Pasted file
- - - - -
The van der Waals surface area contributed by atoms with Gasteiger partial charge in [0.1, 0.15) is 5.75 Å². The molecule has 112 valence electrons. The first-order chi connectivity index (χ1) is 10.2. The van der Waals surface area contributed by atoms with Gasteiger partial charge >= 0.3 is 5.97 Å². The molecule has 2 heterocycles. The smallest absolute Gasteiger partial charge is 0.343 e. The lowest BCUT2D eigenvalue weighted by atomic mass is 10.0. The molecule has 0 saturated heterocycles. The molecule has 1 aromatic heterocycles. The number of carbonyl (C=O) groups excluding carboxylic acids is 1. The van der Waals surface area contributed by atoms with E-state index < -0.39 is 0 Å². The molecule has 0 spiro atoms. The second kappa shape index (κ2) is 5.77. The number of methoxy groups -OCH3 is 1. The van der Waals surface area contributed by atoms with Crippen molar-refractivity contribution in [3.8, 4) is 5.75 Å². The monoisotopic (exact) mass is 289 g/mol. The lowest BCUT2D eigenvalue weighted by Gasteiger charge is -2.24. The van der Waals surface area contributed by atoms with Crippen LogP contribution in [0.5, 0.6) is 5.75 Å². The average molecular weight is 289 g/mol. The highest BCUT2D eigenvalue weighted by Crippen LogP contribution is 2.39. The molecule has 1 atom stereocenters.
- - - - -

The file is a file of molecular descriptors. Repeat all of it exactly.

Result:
The van der Waals surface area contributed by atoms with Gasteiger partial charge in [0.1, 0.15) is 5.75 Å². The molecule has 112 valence electrons. The first-order chi connectivity index (χ1) is 10.2. The van der Waals surface area contributed by atoms with Gasteiger partial charge >= 0.3 is 5.97 Å². The molecule has 2 heterocycles. The smallest absolute Gasteiger partial charge is 0.343 e. The lowest BCUT2D eigenvalue weighted by atomic mass is 10.0. The molecule has 0 saturated heterocycles. The molecule has 1 aromatic heterocycles. The number of carbonyl (C=O) groups excluding carboxylic acids is 1. The van der Waals surface area contributed by atoms with E-state index < -0.39 is 0 Å². The molecule has 0 spiro atoms. The second kappa shape index (κ2) is 5.77. The number of methoxy groups -OCH3 is 1. The van der Waals surface area contributed by atoms with Crippen molar-refractivity contribution in [3.8, 4) is 5.75 Å². The monoisotopic (exact) mass is 289 g/mol. The lowest BCUT2D eigenvalue weighted by Gasteiger charge is -2.24. The van der Waals surface area contributed by atoms with Crippen LogP contribution in [0.5, 0.6) is 5.75 Å². The average molecular weight is 289 g/mol. The highest BCUT2D eigenvalue weighted by Crippen LogP contribution is 2.39. The molecule has 1 atom stereocenters.